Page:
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Re: Vandals or sanctions?

On Mon, 15 Mar 1999 04:22:15 +0000 (GMT), you wrote:

>Many of Grayham's arguments hinge on how the media might project certain
>forms of protest.
And more importantly ,the resulting perception that the public has of
us when we try and tell them exactly why we oppose the sanctions .

>While I agree that media coverage is important, I think
>that any campaign cannot afford to rely too heavily on how the media
>covers it. 
True.  So how else can  we convey the message ?
I am not  saying  that  I believe the media to be fair (far from it) .
My point is  that for most people their only contact with " politics "
is through the papers/radio/TV .
I fully acknowledge that there is a dilemna in getting the media
attention ; a peaceful march will barely get a mention but one where
there is violence will get headlines . But will the publicity
generated get you or lose you support ?
>.................................... Will Iraq sell papers?
Probably not and it may well suit the government  for it not to be
front-page news too often because the reasons that are given for the
bombings do not stand up to scrutiny and the horrific effects of the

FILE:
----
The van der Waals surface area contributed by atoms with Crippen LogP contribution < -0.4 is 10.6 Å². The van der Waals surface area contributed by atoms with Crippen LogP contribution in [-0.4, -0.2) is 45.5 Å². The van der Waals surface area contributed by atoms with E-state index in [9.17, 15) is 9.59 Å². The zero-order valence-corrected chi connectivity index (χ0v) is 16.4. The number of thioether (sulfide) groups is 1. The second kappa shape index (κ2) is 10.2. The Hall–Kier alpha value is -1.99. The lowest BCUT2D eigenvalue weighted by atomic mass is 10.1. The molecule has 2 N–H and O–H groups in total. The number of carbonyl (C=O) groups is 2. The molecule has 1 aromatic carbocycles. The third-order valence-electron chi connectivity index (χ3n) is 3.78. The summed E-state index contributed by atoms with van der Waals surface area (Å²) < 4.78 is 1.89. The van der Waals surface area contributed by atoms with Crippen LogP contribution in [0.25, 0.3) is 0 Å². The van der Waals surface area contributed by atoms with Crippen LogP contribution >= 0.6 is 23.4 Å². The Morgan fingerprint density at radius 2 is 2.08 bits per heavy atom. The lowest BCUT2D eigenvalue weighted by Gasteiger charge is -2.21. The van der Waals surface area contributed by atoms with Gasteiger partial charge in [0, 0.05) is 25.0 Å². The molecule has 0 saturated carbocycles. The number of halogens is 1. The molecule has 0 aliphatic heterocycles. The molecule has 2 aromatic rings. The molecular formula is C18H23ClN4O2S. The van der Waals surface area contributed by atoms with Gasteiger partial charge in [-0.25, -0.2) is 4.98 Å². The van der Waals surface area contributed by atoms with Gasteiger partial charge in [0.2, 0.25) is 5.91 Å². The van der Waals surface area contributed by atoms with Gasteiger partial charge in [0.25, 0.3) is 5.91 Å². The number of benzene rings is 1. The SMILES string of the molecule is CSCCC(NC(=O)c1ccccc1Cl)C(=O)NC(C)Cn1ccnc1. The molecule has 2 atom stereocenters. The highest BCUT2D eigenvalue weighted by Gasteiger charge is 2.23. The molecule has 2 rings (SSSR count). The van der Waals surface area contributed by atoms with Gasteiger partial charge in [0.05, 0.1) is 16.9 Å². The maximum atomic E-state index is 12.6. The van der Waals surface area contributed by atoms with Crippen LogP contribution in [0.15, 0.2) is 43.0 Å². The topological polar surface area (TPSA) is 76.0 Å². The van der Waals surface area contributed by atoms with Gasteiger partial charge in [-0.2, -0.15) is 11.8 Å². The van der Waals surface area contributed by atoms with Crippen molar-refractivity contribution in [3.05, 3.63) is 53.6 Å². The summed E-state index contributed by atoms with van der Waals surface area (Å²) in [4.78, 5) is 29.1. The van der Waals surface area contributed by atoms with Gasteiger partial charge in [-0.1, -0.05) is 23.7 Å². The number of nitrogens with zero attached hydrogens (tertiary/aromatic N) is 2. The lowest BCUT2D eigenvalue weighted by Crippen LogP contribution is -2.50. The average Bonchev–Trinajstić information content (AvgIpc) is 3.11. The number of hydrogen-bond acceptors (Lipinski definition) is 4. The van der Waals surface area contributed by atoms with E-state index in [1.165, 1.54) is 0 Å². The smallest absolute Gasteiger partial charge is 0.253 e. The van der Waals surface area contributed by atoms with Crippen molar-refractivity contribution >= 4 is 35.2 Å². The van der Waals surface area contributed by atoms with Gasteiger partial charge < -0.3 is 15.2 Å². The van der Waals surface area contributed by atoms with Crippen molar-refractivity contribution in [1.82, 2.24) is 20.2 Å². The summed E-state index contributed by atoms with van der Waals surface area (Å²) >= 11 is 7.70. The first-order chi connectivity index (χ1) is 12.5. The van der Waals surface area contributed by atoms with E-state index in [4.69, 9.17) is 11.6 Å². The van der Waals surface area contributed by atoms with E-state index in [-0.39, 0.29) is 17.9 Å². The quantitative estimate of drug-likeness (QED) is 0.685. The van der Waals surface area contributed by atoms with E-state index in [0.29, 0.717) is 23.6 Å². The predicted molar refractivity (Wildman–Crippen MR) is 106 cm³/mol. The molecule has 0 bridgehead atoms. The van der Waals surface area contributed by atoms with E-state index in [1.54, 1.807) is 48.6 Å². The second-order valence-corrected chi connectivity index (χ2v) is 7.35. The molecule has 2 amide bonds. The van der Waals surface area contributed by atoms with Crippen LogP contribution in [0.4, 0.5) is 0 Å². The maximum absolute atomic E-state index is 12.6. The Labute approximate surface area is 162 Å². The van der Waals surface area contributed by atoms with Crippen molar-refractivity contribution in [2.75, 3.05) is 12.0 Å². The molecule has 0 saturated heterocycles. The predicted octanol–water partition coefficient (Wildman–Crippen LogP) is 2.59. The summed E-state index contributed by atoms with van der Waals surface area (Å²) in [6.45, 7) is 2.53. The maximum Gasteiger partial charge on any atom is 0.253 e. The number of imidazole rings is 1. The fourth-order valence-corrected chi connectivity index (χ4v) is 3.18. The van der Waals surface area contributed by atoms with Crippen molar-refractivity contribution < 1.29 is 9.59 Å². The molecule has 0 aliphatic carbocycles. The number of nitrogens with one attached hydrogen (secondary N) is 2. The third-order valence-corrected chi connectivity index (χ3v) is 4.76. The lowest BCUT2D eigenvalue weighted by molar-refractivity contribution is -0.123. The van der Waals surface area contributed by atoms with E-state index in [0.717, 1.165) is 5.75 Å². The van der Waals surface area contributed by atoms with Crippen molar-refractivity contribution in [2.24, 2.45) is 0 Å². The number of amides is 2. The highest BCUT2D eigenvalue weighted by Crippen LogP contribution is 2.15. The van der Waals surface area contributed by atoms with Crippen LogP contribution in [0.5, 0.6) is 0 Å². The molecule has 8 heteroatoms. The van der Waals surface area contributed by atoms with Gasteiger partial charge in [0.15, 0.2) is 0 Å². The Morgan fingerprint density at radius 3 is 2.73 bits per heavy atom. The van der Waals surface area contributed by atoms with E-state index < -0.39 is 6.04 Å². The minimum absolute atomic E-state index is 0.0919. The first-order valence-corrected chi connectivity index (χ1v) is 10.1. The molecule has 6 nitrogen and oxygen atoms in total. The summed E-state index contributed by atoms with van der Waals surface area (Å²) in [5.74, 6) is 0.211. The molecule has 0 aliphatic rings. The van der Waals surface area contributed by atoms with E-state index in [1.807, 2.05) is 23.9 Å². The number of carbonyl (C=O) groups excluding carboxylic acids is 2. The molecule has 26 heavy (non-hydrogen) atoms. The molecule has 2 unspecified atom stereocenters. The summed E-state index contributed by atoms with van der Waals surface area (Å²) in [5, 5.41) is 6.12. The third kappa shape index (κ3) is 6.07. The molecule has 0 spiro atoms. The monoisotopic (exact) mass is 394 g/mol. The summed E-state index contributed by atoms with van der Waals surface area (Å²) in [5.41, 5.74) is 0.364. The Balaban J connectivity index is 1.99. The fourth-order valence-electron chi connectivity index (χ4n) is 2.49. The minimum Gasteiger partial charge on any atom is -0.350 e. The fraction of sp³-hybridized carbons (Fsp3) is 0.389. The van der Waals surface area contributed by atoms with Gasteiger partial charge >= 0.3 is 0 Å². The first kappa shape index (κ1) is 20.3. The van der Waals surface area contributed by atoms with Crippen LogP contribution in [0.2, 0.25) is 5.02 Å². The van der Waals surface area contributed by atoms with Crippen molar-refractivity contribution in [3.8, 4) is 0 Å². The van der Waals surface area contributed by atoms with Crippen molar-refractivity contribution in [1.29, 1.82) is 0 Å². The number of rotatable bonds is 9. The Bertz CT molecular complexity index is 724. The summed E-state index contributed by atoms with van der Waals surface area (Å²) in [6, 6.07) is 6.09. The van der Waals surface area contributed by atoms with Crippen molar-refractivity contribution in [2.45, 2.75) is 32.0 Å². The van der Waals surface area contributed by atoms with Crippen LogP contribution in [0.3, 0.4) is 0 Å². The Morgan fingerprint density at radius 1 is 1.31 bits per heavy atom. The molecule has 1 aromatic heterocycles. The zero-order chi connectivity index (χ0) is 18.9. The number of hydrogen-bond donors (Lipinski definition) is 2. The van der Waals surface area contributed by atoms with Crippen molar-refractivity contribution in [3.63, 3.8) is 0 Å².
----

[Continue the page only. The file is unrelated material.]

sanctions would offend the readers .  We need to get this information
across to  the public  so that they will join the campaign.
>And paradoxically, a 'vandal' will make headlines and bring into focus
>that there REALLY ARE people who don't think bombing Iraq is a Good Thing.
I agree ,but  it will bring the issue to people's atttention for a
brief spell and it will be in a negative way .

>This might not necessarily cause people to rethink their position,
>assuming they have one. But then again, it might. 
>From what I have been finding , when people are told the realities
they rethink their postion  anyway . 
>> Give them any excuse to print stories that show people
>> breaking the law and in the minds of the general public  will be the
>> idea that supporters of this protest are all guilty of criminal acts
>> and many people will not want to be involved with it .
>If the 'general public' is really so easy to manipulate in these
>directions, then we should disband CASI because the cause is hopeless.
I disagree  , it comes down to who is doing the manipulating and for
what reason.  And  (accepting that your point was hypothetical)  it is
from lists like this that  many of us rely on for getting accurate
information that  we can then use to build our discussions on . As I
said above , when people are aware of the facts most want to see
something done about it .
>I don't think there is any particular reason why if they/we can have
>changed their minds before, they might not do so again, and in directions
>which we desire. 
Most people will accept our case as  and when it is explained to them

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